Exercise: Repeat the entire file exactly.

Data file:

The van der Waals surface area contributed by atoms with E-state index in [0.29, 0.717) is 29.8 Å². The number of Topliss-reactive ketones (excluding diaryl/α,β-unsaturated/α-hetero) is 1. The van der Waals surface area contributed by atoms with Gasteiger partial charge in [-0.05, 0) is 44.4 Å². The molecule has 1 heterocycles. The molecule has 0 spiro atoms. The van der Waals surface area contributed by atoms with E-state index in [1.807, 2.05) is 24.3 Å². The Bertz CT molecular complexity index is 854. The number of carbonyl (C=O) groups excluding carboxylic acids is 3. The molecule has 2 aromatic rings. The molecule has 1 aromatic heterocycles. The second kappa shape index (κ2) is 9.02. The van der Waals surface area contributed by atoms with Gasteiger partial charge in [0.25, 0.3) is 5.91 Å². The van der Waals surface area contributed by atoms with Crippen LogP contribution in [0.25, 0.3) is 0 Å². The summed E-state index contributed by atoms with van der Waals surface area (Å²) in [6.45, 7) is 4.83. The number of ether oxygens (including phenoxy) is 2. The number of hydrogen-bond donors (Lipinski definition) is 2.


The van der Waals surface area contributed by atoms with E-state index in [0.29, 0.717) is 29.8 Å². The number of Topliss-reactive ketones (excluding diaryl/α,β-unsaturated/α-hetero) is 1. The van der Waals surface area contributed by atoms with Gasteiger partial charge in [-0.05, 0) is 44.4 Å². The molecule has 1 heterocycles. The molecule has 0 spiro atoms. The van der Waals surface area contributed by atoms with E-state index in [1.807, 2.05) is 24.3 Å². The Bertz CT molecular complexity index is 854. The number of carbonyl (C=O) groups excluding carboxylic acids is 3. The molecule has 2 aromatic rings. The molecule has 1 aromatic heterocycles. The second kappa shape index (κ2) is 9.02. The van der Waals surface area contributed by atoms with Gasteiger partial charge in [0.25, 0.3) is 5.91 Å². The van der Waals surface area contributed by atoms with Crippen LogP contribution in [0.25, 0.3) is 0 Å². The summed E-state index contributed by atoms with van der Waals surface area (Å²) in [6.45, 7) is 4.83. The number of ether oxygens (including phenoxy) is 2. The number of hydrogen-bond donors (Lipinski definition) is 2.